Second Conference on the Humanitarian Impact of Nuclear Weapons
Joint statement of the International Committee of the Red Cross and the
International Federation of Red Cross and Red Crescent Societies
Thank you for the opportunity to make a short statement on behalf of the ICRC and our Federation and National Society partners, which reflects the fact that the Red Cross and Red Crescent Movement has a common position on the issue of nuclear weapons. At the start, we like to congratulate Austria for its decision to host a follow-up meeting - a decision which we warmly welcome.
When the States party to the Treaty on Non-proliferation of Nuclear Weapons recognized the "catastrophic humanitarian consequences of nuclear weapons" in 2010, it was an important reminder that nuclear disarmament is, in the final analysis, about human lives and the future of our planet. Yet this reference also raised several important questions, specifically what are the humanitarian consequences of nuclear weapons and who would assist the victims of a nuclear detonation? We believe that Oslo and Nayarit conferences have provided the answers. The presentations by experts and new information such as the research of IPPNW, the preliminary findings of the UNIDIR study and the testimonies of the Hibakusha have provided important information and food for thought.
With the conclusion of the Nayarit conference the international community has a full appreciation of the humanitarian consequences of nuclear weapons. It is essential that States now use this information to guide their views and reflect on how best to advance nuclear disarmament. For the ICRC, and the International Red Cross and Red Crescent Movement more generally, our conviction is clear: nuclear weapons must never be used again and that the time has come for States to fulfill their existing obligations and prohibit and eliminate them once and for all.
If you allow me Mr Chair, I will give the microphone to Robert Tickner, Secretary-general and CEO of the Australian Red Cross who will speak on behalf of the International Federation of Red Cross and Red Crescent Societies.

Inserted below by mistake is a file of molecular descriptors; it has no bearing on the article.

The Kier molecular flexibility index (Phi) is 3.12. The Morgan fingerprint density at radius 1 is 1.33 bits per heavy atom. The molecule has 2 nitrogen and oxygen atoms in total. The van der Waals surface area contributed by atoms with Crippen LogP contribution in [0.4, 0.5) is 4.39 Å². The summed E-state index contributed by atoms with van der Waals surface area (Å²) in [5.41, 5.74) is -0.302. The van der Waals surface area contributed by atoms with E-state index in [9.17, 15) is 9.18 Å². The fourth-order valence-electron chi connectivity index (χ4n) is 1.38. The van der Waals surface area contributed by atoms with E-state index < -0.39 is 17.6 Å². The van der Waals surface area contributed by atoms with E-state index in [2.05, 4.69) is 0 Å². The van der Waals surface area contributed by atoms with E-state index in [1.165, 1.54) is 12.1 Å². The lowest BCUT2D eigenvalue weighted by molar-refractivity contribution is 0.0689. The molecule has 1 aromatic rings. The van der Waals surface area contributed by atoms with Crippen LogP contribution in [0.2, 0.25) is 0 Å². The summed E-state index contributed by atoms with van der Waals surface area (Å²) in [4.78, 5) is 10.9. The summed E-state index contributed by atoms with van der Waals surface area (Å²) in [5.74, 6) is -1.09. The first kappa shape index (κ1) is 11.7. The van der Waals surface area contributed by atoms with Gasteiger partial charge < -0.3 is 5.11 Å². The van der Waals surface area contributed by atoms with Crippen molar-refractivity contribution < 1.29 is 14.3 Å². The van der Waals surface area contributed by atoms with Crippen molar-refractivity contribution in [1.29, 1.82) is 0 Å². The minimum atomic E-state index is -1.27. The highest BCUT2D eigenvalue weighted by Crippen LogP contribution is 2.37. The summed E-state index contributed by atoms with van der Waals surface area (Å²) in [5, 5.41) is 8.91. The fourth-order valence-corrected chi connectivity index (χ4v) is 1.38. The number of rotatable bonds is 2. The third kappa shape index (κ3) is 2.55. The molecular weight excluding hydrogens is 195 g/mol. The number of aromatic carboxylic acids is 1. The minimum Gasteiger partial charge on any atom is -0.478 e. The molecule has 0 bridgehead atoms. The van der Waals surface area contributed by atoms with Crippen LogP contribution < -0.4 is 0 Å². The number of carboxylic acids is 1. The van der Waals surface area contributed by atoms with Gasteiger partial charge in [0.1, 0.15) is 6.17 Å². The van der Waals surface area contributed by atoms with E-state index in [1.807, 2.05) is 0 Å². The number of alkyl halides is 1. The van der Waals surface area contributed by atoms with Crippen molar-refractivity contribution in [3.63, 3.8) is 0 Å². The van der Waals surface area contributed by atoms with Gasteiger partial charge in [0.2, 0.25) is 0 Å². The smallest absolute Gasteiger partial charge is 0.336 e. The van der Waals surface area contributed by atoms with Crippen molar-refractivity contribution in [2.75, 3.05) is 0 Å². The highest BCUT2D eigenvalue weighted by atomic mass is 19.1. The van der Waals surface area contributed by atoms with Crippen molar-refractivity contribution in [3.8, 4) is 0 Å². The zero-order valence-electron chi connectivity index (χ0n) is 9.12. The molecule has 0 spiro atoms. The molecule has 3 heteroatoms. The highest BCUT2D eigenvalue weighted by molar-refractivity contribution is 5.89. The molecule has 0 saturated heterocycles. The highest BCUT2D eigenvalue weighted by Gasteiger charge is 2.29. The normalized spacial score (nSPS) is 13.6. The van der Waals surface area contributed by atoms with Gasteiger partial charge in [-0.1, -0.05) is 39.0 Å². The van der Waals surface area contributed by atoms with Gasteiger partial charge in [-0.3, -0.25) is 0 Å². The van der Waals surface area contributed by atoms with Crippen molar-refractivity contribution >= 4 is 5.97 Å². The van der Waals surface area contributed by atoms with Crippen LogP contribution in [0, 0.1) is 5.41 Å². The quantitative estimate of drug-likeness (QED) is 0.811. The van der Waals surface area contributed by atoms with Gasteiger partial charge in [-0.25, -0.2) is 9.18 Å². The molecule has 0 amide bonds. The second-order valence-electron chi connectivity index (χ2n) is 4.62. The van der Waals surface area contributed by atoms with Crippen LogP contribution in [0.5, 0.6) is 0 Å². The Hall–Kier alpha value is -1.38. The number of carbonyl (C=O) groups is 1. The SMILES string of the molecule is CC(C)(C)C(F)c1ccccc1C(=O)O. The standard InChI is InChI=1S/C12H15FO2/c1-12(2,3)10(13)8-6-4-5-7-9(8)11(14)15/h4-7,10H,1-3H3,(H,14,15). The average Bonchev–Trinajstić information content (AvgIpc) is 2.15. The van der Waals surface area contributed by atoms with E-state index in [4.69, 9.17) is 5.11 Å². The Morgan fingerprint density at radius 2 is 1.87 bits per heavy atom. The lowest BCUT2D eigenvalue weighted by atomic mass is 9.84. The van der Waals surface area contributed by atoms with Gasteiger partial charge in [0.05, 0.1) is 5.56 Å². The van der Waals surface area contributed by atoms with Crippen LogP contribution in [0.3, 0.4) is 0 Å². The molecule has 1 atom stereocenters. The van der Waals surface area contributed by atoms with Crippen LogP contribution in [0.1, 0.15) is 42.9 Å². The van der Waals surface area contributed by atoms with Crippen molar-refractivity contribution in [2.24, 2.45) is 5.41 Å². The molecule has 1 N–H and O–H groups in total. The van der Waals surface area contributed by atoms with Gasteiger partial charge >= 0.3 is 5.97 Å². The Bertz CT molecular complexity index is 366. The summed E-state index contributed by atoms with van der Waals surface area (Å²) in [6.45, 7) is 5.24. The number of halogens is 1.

On behalf of the IFRC, I am honoured to deliver this intervention. The IFRC is component of the Red Cross and Red Crescent Movement - and represents at these events the voice of the 189 National Societies.
The resolution adopted by the Movement in 2011 and the 2013 action plan have helped to give us a common message on nuclear weapons and are allowing us to work more closely with governments and civil society on this issue.
When the Movement and States are able to work together, we have a proud tradition of idealism and practical humanitarian diplomacy and as history has shown us, this can have significant results. The founder of the International Red Cross and Red Crescent Movement Henri Dunant and his Red Cross colleagues worked with governments to develop the first Geneva Convention in 1864 - the first treaty of international humanitarian law. Such landmark humanitarian achievements are accomplished through a blend of vision, idealism and leadership supported by practical diplomacy. We believe we are now on a similar journey and that the next steps on nuclear weapons can be of historical importance. We urge governments to have courageous leadership and to drive this issue forward in a constructive and tangible manner. Ridding the world of nuclear weapons is truly an idea whose time has come. The International Red Cross and Red Crescent Movement stands proudly with you at this critical time.